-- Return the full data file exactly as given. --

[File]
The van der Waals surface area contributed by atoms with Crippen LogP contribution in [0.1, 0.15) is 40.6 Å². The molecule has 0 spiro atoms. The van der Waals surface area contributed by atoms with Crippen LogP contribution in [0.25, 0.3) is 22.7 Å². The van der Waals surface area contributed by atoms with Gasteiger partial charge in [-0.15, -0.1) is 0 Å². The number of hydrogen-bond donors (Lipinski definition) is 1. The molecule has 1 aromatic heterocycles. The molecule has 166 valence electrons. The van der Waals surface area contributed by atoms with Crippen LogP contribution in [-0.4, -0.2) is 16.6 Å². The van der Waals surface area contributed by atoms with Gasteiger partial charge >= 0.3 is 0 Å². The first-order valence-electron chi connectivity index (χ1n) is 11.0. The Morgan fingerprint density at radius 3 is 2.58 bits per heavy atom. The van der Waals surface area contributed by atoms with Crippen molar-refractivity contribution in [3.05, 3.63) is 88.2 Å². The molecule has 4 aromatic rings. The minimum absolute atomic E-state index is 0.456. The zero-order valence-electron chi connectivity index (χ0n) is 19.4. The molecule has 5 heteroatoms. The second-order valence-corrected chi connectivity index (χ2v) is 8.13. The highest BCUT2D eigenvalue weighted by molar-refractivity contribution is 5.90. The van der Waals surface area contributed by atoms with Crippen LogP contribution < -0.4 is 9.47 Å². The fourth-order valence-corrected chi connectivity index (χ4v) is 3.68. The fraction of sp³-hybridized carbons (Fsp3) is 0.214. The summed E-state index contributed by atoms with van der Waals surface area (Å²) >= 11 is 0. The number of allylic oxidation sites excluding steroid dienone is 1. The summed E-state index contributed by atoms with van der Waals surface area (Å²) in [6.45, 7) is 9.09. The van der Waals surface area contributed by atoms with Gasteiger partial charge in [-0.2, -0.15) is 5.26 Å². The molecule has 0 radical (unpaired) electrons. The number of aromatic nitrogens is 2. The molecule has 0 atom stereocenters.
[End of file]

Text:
The van der Waals surface area contributed by atoms with Crippen LogP contribution in [0.1, 0.15) is 40.6 Å². The molecule has 0 spiro atoms. The van der Waals surface area contributed by atoms with Crippen LogP contribution in [0.25, 0.3) is 22.7 Å². The van der Waals surface area contributed by atoms with Gasteiger partial charge in [-0.15, -0.1) is 0 Å². The number of hydrogen-bond donors (Lipinski definition) is 1. The molecule has 1 aromatic heterocycles. The molecule has 166 valence electrons. The van der Waals surface area contributed by atoms with Crippen LogP contribution in [-0.4, -0.2) is 16.6 Å². The van der Waals surface area contributed by atoms with Gasteiger partial charge >= 0.3 is 0 Å². The first-order valence-electron chi connectivity index (χ1n) is 11.0. The Morgan fingerprint density at radius 3 is 2.58 bits per heavy atom. The van der Waals surface area contributed by atoms with Crippen molar-refractivity contribution in [3.05, 3.63) is 88.2 Å². The molecule has 4 aromatic rings. The minimum absolute atomic E-state index is 0.456. The zero-order valence-electron chi connectivity index (χ0n) is 19.4. The molecule has 5 heteroatoms. The second-order valence-corrected chi connectivity index (χ2v) is 8.13. The highest BCUT2D eigenvalue weighted by molar-refractivity contribution is 5.90. The van der Waals surface area contributed by atoms with Crippen LogP contribution < -0.4 is 9.47 Å². The fourth-order valence-corrected chi connectivity index (χ4v) is 3.68. The fraction of sp³-hybridized carbons (Fsp3) is 0.214. The summed E-state index contributed by atoms with van der Waals surface area (Å²) >= 11 is 0. The number of allylic oxidation sites excluding steroid dienone is 1. The summed E-state index contributed by atoms with van der Waals surface area (Å²) in [6.45, 7) is 9.09. The van der Waals surface area contributed by atoms with Gasteiger partial charge in [-0.2, -0.15) is 5.26 Å². The molecule has 0 radical (unpaired) electrons. The number of aromatic nitrogens is 2. The molecule has 0 atom stereocenters.